Cables according to the present invention have strength members with a ductility so that the strength member is easily and securely formed around a peg or tie-down point by, for example, a craftsman without using tools. On the other hand, conventional strength members used in prior art cables are not suitable for this task. For instance, high-carbon steels such as 1082 were used because they are relatively stiff after the drawing process, i.e., the steel is work hardened. The high- carbon steel was used because it has a relatively high yield strain due to hardening and requires a relatively large force for a significant plastic elongation. Moreover, the high-carbon steel is relatively stiff and inhibits bending the cable into in a relatively small bend radius, thereby inhibiting bending stress from being applied to the optical fiber in the cable and preserving optical performance. Consequently, the high-carbon conventional strength members are suitable for use with clamps such as P-clamps, but are difficult to bend because they require a high bend energy to form.

Other conventional strength members used steels having a relatively low-carbon content such as a 1026 steel. Unlike the high-carbon steel, the low-carbon steel retains its shape after bending. Although, the low-carbon steel can easily be bent it has a relatively low yield strain. This relatively low yield strain makes the low-carbon steel less desirable for aerial application because when subject to loads such as heavy ice or wind it can have a relatively large plastic deformation. This plastic deformation can cause optical performance issues over the life of the cable.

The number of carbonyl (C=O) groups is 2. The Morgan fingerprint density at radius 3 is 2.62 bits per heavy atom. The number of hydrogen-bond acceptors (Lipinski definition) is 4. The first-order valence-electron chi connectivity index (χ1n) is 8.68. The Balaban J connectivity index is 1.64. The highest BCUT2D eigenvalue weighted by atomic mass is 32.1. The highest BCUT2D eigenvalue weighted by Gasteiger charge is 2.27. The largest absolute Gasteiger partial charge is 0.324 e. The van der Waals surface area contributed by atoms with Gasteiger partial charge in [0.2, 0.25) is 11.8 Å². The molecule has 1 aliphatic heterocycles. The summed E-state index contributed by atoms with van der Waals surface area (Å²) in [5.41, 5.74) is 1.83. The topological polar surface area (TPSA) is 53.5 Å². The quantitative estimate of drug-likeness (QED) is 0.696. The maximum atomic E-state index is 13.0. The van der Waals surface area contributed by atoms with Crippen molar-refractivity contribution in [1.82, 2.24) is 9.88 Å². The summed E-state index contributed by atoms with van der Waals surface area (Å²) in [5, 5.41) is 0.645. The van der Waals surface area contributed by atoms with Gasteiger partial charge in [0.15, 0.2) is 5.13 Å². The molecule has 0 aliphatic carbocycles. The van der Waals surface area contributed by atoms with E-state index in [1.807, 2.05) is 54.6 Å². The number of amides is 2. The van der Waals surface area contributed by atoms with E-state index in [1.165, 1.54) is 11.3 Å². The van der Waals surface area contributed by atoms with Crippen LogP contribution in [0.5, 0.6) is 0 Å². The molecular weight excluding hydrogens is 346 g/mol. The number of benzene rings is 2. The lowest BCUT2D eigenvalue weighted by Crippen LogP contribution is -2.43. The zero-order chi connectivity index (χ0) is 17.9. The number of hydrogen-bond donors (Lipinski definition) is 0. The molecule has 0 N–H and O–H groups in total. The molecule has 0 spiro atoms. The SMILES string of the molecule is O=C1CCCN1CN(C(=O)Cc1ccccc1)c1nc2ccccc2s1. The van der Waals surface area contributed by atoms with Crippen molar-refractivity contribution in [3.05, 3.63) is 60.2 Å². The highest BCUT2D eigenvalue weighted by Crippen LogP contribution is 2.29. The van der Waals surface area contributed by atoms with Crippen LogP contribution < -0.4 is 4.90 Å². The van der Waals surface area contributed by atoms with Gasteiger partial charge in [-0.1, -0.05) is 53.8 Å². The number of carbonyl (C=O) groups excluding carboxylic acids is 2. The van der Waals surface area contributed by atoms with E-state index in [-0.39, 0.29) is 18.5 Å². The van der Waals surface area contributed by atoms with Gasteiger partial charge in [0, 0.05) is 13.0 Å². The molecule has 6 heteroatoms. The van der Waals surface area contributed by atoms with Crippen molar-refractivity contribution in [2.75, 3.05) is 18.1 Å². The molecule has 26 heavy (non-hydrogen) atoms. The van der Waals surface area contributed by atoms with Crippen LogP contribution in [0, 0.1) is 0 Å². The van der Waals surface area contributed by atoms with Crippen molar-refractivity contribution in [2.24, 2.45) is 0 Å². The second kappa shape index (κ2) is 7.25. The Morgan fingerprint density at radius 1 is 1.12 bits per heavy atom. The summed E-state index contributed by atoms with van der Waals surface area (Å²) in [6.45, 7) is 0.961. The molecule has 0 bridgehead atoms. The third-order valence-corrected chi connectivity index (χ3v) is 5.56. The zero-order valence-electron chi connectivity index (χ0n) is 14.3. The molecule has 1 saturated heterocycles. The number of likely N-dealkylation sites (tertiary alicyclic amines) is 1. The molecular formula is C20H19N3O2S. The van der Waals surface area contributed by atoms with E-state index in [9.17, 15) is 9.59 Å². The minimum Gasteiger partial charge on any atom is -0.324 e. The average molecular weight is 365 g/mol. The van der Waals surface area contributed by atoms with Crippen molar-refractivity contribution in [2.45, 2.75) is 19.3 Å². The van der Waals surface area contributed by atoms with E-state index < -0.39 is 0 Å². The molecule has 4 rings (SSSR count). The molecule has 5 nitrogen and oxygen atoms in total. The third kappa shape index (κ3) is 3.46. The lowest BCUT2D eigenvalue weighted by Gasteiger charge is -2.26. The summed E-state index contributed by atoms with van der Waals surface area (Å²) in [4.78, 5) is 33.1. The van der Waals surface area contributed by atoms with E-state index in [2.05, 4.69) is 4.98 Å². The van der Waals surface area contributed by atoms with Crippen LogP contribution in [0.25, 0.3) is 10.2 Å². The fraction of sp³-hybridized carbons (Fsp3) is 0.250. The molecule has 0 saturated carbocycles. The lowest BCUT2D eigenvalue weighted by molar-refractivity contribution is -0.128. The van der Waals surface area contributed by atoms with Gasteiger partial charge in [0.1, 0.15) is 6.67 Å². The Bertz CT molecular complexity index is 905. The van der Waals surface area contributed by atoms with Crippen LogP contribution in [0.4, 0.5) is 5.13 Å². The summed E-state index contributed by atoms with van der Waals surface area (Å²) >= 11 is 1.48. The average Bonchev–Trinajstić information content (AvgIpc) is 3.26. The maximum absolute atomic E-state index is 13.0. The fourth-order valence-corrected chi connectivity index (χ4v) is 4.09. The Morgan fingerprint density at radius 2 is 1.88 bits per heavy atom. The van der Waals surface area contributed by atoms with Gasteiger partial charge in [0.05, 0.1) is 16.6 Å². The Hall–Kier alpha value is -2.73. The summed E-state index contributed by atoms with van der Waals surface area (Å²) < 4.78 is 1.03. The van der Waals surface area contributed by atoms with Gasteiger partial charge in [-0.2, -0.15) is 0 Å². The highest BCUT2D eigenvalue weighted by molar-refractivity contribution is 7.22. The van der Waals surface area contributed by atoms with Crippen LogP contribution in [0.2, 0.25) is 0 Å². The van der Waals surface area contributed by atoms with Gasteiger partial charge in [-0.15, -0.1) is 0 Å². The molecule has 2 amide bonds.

A test was performed for quantifying suitable performance characteristics for the cable strength member 14 according to the present invention. Specifically, as shown in FIGS. 2 a-e bending test was designed for measuring suitable strength member performance. As used herein, the bending test is defined as selecting a mandrel 20 (FIG. 2 a) with an outer diameter D that is about 200 times ± about 10 percent the diameter d of the strength member to be tested. Selecting a mandrel using this ratio subjects the strength member to a maximum bend surface strain of about 0.5%. Mandrel 20 is then marked at its periphery at two points P1, P2 that are 180 degrees apart. Next, the strength member for testing is straightened using a wire straightener 22 such as a Witels Albert model WR31 as shown schematically in FIG. 2 b. Thereafter, a portion of the strength member is bent about mandrel 20 under essentially no tension so that the tangent contact points of the strength member are in-line with point P1, P2 as shown in FIG. 2 c, i.e., 180 degree bend. In other words, the two ends of the strength member are parallel with each other. After removing the bending force, the strength member springs back to a relaxed position as shown in FIG. 2 d. The strength member is placed on a flat surface and a pair of straight edges 26 are aligned with the straight legs of the strength member for determining a residual angle a induced in the strength member due to the bending test. Finally, the residual angle a between the straight edges is measured as shown in FIG. 2 e.